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Ornithomimosauria

Infraorder of reptiles (fossil)

Top 10 Ornithomimosauria related articles

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Ornithomimosaurs
Temporal range: Cretaceous, 140–66 Ma[1]
Collection of seven ornithomimosaurs, clockwise from top left: Gallimimus, Anserimimus, Ornithomimus, Deinocheirus, Harpymimus, Struthiomimus and "Gallimimus mongoliensis"
Scientific classification
Kingdom: Animalia
Phylum: Chordata
Clade: Dinosauria
Clade: Saurischia
Clade: Theropoda
Clade: Maniraptoriformes
Clade: Ornithomimosauria
Barsbold, 1976
Subgroups[8]
Synonyms
  • Arctometatarsalia Holtz, 1994

The Ornithomimosauria, ornithomimosaurs ("bird-mimic lizards") or ostrich dinosaurs[9] are theropod dinosaurs which bore a superficial resemblance to the modern-day ostrich. They were fast, omnivorous or herbivorous dinosaurs from the Cretaceous Period of Laurasia (now Asia, Europe and North America), as well as Africa and possibly Australia.[10] The group first appeared in the Early Cretaceous and persisted until the Late Cretaceous. Primitive members of the group include Nqwebasaurus, Pelecanimimus, Shenzhousaurus, Hexing and Deinocheirus, the arms of which reached 2.4 m (8 feet) in length. More advanced species, members of the family Ornithomimidae, include Gallimimus, Struthiomimus, and Ornithomimus. Some paleontologists, like Paul Sereno, consider the enigmatic alvarezsaurids to be close relatives of the ornithomimosaurs and place them together in the superfamily Ornithomimoidea (see classification below).

Ornithomimosauria Intro articles: 13

Description

The skulls of ornithomimosaurs were small, with large eyes, above relatively long and slender necks. The most basal members of the taxon (such as Pelecanimimus and Harpymimus) had a jaw with small teeth, while the later and more derived species had a toothless beak.[11] The fore limbs ("arms") were long and slender and bore powerful claws. The hind limbs were long and powerful, with a long foot and short, strong toes terminating in hooflike claws. Ornithomimosaurs were probably among the fastest of all dinosaurs. Like other coelurosaurs, the ornithomimosaurian hide was feathered rather than scaly.

Feathers

Unambiguous evidence of feathers is known from Ornithomimus edmontonicus, of which there are multiple specimens preserving feather traces.[12] Deinocheirus and Pelecanimimus have been speculated to be feathered as well, the former due to the presence of a pygostyle,[13] and the later due to possible impressions (otherwise taken to be collagen fibers). There is a debate on whether ornithomimids possessed the pennaceous feathers seen in Pennaraptora.[14] Otherwise, a very ostrich-like plumage and feather range is seen in known in one specimen.[15]

Ornithomimosauria Description articles: 8

Classification

Named by O.C. Marsh in 1890, the family Ornithomimidae was originally classified as a group of "megalosaurs" (a "wastebasket taxon" containing any medium to large sized theropod dinosaurs), but as more theropod diversity was uncovered, their true relationships to other theropods started to resolve, and they were moved to the Coelurosauria. Recognizing the distinctiveness of ornithomimids compared to other dinosaurs, Rinchen Barsbold placed ornithomimids within their own infraorder, Ornithomimosauria, in 1976. The contents of Ornithomimidae and Ornithomimosauria varied from author to author as cladistic definitions began to appear for the groups in the 1990s.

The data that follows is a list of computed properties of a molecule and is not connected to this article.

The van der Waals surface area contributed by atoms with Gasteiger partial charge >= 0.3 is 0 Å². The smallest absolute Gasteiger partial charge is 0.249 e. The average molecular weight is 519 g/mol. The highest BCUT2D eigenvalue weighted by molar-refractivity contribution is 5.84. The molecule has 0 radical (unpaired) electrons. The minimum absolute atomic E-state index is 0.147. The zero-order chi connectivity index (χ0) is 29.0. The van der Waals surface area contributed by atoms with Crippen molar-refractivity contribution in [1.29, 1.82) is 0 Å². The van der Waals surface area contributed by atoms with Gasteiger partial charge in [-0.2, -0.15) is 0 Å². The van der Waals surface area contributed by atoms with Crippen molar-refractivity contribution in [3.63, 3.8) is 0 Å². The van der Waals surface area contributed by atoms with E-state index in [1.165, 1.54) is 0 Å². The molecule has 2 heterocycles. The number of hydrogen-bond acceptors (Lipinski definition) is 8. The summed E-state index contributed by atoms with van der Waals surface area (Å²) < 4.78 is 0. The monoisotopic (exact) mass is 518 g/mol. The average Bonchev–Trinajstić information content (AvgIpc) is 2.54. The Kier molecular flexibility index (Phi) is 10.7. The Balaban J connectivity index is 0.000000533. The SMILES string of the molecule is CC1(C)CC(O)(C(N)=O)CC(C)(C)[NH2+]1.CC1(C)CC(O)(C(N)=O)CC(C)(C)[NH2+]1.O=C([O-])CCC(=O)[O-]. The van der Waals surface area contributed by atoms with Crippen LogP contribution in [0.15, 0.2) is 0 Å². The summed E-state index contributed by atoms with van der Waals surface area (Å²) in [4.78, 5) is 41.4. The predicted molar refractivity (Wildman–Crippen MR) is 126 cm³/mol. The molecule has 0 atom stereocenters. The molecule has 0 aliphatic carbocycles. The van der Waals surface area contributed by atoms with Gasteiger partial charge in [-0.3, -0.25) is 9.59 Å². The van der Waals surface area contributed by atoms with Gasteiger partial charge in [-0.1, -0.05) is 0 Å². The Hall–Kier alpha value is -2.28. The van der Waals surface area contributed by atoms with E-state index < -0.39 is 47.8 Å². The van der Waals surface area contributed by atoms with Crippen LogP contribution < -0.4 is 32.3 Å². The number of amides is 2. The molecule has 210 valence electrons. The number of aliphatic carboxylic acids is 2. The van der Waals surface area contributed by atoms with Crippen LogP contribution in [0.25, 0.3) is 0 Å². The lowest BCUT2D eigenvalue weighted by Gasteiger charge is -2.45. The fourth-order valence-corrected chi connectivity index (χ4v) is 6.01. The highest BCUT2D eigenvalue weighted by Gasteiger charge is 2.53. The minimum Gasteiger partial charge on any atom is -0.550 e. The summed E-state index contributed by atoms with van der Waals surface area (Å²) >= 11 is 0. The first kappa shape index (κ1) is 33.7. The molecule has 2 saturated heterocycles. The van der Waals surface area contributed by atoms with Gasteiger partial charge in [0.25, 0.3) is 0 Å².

In the early 1990s, prominent paleontologists such as Thomas R. Holtz Jr. proposed a close relationship between theropods with an arctometatarsalian foot; that is, bipedal dinosaurs in which the upper foot bones were 'pinched' together, an adaptation for running. Holtz (1994) defined the clade Arctometatarsalia as "the first theropod to develop the arctometatarsalian pes and all of its descendants." This group included the Troodontidae, Tyrannosauroidea, and Ornithomimosauria. Holtz (1996, 2000) later refined this definition to the branch-based "Ornithomimus and all theropods sharing a more recent common ancestor with Ornithomimus than with birds." Subsequently, the idea that all arctometatarsalian dinosaurs formed a natural group was abandoned by most paleontologists, including Holtz, as studies began to demonstrate that tyrannosaurids and troodontids were more closely related to other groups of coelurosaurs than they were to ornithomimosaurs. Since the strict definition of Arctometatarsalia was based on Ornithomimus, it became redundant with the name Ornithomimosauria under broad definitions of that clade, and the name Arctometatarsalia was mostly abandoned.

The paleontologist Paul Sereno, in 2005, proposed the clade "Ornithomimiformes", defining them as all species closer to Ornithomimus edmontonicus than to Passer domesticus. Because he had redefined Ornithomimosauria in a much narrower sense, a new term was made necessary within his preferred terminology to denote the clade containing the sistergroups Ornithomimosauria and Alvarezsauridae — previously the latter had been contained within the former. However, this concept only appeared on Sereno's Web site and has not yet been officially published as a valid name.[16] "Ornithomimiformes" was identical in content to Holtz's Arctometatarsalia, as it has a very similar definition. While "Ornithomimiformes" is the newer group, Sereno rejected the idea that Arctometatarsalia should take precedence, because the meaning of the former name has been changed very radically by Holtz.[16]

Phylogeny

Restoration of Beishanlong grandis